It’s Complicated: Britain, Saudi Arabia and Bahrain

November 25, 2013

Last week the House of Commons Foreign Affairs Committee put out the report on their investigation into UK relations with Saudi Arabia and Bahrain.  The full report is here and the summary is here.

Three comments

  1. The relationship with the Gulf sets out the tensions within British foreign policy in a pretty spectacular way.  On one hand the British relationship goes back centuries and is embedded in a nexus of royalty, arms sales and oil.  On the other hand from a liberal perspective Saudi Arabia is one of the worst places in the world.  These poles are overlaid with concerns about terrorism and the Sunni and anti-Iranian direction of Saudi foreign policy. This is illustrated by how much of the report is draws on evidence from retired ambassadors and how much from human rights groups.
  2. The report does a good job of setting out the multiplex nature of international relationships.  Particularly with Saudi Arabia there are multiple strands to the relationship that make applying leverage on one of them hard.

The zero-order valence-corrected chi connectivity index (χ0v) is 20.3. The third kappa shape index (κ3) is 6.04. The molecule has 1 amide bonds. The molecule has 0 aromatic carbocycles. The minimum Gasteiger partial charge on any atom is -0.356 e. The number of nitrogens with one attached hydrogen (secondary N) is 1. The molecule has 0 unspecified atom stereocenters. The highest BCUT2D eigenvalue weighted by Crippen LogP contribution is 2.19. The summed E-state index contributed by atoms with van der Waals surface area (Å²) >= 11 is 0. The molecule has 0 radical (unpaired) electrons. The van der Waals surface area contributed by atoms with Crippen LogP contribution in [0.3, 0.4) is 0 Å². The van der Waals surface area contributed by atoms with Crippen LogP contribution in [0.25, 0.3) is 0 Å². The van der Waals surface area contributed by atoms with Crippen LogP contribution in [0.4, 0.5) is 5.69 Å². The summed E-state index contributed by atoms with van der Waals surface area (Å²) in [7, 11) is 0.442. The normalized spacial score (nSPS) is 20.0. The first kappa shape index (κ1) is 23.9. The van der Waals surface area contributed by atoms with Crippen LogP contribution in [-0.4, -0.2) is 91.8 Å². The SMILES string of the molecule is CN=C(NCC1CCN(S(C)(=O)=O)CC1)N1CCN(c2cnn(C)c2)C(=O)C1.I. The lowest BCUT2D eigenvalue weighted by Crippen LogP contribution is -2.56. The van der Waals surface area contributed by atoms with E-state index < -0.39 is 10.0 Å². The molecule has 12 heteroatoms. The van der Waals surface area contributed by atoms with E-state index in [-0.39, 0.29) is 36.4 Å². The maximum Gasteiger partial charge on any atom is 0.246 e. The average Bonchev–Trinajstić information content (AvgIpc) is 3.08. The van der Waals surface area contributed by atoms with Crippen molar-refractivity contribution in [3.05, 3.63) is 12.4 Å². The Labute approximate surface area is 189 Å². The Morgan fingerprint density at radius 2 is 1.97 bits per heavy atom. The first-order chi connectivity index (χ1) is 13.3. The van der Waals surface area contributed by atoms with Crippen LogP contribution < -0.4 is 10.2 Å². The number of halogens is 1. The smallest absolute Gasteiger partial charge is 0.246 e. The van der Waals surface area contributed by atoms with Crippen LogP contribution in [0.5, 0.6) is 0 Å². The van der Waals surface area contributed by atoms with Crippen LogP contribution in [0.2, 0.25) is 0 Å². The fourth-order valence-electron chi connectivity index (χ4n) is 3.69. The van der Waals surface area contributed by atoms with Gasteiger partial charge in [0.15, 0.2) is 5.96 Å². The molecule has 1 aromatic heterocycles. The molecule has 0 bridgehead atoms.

3. Then there’s the public diplomacy dimension.  What polling there is suggests a pretty negative attitude to the UK in Saudi Arabia with a net negative trust in ‘the British people’ of -10% and for the British Government of -34%, other polls suggest that Britain is seen more negatively than France and Germany and only slightly more positively than the US (32 vs 30%).  Of course as the report points out that British people have a pretty negative attitude to Saudi Arabia.   There’s a glass half full moment where the British Council says that participating in its cultural relations activities manages to improve things.* The report demands greater public engagement.  I would add though that there’s an issue that needs to be thought through – why are the ratings so low?  They are much worse than even for Pakistan or Turkey.  British public view of  of Saudi Arabia rests on a view of the place as quite alien – which of course it is – does this work in the other direction too?

*The report manages to confuse two diagrams taken from this British Council report (p.12), the BC report says that people in Saudi Arabia who have participated in any BC activities have a +2% trust rating and for those who participated in two or more activities the rating goes up to +12%.




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